All clients will be asked to wear masks, and masks will be provided if needed. Ora will also provide gloves to customers if they wish to shop retail offerings in the space, and temperatures will be taken and checked upon entry. Ora plans to launch a proprietary app soon, which will allow for contactless checkout and for all digital forms to be filled out ahead of time to make sure nothing is passed between two people at any point.

Heyday says it will become “exponentially more communicative” about updated policies and practices, sharing information about disinfectant products and protective equipment, such as face shields and face masks used by the brand’s skin therapists.
Courtesy of Heyday

Face masks before facial masks

Prior to COVID-19 and the temporary closure of its 11 locations, Heyday was thriving. With numerous shop openings and various brand collaborations planned, the mini chain of skin-care spas had anticipated its strongest year yet as a business. 

Once it became clear that all nonessential business were going to need to close indefinitely, making physical arrangements was the easy part, from sanitizing the shops before closure as quickly as possible, and later, rounding up remaining PPE for local medical donations when those supplies were in short supply. “The most thoughtful and planned work came around communication, both internally and externally, to try to answer as many questions as possible that we knew were running through people’s minds,” says Michael Pollak, cofounder and chief experience officer of Heyday. “We always put ourselves in the shoes of our audience, but the anxieties were heightened around that period.”

Heyday is still finalizing how it plans to reopen. Among the proposed methods being worked out include issuing health questionnaires to discern any symptoms or exposure to those with symptoms (for both team members and for customers prior to appointments); only accepting appointments and no walk-in traffic for retail or services; implementing a text-message service between the front desk and clients for arrival notifications; and simple but effective changes to the physical space, such as touch-less hand sanitizers, acrylic separators between the front desk and clientele, and foot-pedal door openers to limit surface touching.

“We are still working through this, but we will continue to lean into our goal of making skin care accessible,” Pollak says. “Through the pause, we’ve had the opportunity to make some upgrades to our services and delivery of them, and look forward to delivering high-quality treatments at an affordable level for our clients.”

“As a person-to-person service business, we have always maintained the highest of standards when it comes to cleanliness and hygiene within our shops,” says Michael Pollak, cofounder and chief experience officer of Heyday.
Courtesy of Heyday

Rita Hazan, founder of the Rita Hazan salon on Fifth Avenue in Manhattan, says her salon was always steady with clients, and it was very busy (if not almost overbooked) right up to the shutdown with customers preparing for the holidays and travel plans surrounding Passover, Easter, and spring break.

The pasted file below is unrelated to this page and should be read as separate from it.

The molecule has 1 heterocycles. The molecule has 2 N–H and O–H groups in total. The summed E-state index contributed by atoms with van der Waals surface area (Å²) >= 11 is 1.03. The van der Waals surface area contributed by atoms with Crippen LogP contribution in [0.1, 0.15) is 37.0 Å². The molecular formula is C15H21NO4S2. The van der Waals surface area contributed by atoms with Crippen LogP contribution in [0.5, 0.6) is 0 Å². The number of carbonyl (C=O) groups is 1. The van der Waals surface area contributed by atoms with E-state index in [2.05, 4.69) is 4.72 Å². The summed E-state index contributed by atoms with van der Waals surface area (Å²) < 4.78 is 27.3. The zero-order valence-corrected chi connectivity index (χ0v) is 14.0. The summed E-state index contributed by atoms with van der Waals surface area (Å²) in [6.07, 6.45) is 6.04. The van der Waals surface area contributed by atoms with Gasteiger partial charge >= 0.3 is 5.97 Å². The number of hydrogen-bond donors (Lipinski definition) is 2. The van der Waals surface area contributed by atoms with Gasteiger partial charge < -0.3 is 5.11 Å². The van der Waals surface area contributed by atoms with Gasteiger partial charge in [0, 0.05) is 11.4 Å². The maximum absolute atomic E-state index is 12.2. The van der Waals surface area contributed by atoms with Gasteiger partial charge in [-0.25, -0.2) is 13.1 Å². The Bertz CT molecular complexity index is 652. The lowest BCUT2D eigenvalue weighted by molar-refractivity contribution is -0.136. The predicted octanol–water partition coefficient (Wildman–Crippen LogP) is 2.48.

The management team decided to close down the salon on March 15, a week earlier than what was mandated by the State of New York. Hazan says she personally felt it was important to keep her staff and clients safe. Thus, the team started to cancel appointments, offering customers custom color kits—which included their unique color formulas, gloves, bottles for color, bowls, and professional application brushes—alongside directions and a tutorial made for them. The team ended up deep-cleaning the entire salon before it closed, for what was assumed would only be two weeks. 

“It is always a priority to have our salon remain immaculate and clean,” Hazan says. “But now we will be even more cautious and will ensure the salon is deep-cleaned and sanitized before we reopen each day and in between each appointment.”

To help gather input from all possible parties—staff, clients, and even other salon owners—Hazan posted to her personal Instagram feed to get candid insights on the policies that should be put in place to make revisiting the salon comfortable. “The insight that was gathered was totally aligned with what we had been planning for,” she says, noting suggestions included leaving front doors open to avoid touching extra surfaces, payments made over the phone or virtually (and absolutely no cash), partitions between each station, and, of course, PPE consisting of face shields for technicians as well as disposable robes and capes for customers.

“The salon business is one of the most personal businesses of one-on-one interaction, so we have to be extremely careful when reopening for both our staff and clients,” Hazan says. 

However, as much as business owners might want to reassure customers that experiences will be just as close to normal (and just as valuable) as they were pre-pandemic, customers will need to adjust their expectations. Multiple salon owners said they will be closing off their waiting areas altogether, asking patrons to wait outside before appointments, which could be problematic in inclement weather. At Rita Hazan, clients will be asked to come in with the least amount of items during their appointment, including refraining from bringing large shopping bags and personal items, such as purses or jackets. But these measures, too, could prove to be difficult if customers are trying to fit in appointments between meetings during a workday—say, while carrying a large briefcase or laptop bag—or into the winter months when wearing a large coat is unavoidable.